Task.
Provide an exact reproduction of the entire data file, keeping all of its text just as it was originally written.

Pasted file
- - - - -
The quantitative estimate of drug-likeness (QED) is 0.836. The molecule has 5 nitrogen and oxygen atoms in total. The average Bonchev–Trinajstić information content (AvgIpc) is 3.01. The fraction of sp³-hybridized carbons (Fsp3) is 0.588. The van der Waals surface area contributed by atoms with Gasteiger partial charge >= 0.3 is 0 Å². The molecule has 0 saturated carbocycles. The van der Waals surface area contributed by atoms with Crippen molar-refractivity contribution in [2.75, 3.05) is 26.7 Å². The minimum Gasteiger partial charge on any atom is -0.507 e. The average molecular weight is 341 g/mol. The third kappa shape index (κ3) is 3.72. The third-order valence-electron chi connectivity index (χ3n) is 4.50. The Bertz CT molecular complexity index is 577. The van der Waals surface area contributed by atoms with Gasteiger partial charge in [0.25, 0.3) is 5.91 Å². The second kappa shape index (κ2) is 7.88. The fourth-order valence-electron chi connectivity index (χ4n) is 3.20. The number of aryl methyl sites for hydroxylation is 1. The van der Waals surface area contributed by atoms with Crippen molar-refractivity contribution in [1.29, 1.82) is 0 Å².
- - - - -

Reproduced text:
The quantitative estimate of drug-likeness (QED) is 0.836. The molecule has 5 nitrogen and oxygen atoms in total. The average Bonchev–Trinajstić information content (AvgIpc) is 3.01. The fraction of sp³-hybridized carbons (Fsp3) is 0.588. The van der Waals surface area contributed by atoms with Gasteiger partial charge >= 0.3 is 0 Å². The molecule has 0 saturated carbocycles. The van der Waals surface area contributed by atoms with Crippen molar-refractivity contribution in [2.75, 3.05) is 26.7 Å². The minimum Gasteiger partial charge on any atom is -0.507 e. The average molecular weight is 341 g/mol. The third kappa shape index (κ3) is 3.72. The third-order valence-electron chi connectivity index (χ3n) is 4.50. The Bertz CT molecular complexity index is 577. The van der Waals surface area contributed by atoms with Gasteiger partial charge in [0.25, 0.3) is 5.91 Å². The second kappa shape index (κ2) is 7.88. The fourth-order valence-electron chi connectivity index (χ4n) is 3.20. The number of aryl methyl sites for hydroxylation is 1. The van der Waals surface area contributed by atoms with Crippen molar-refractivity contribution in [1.29, 1.82) is 0 Å².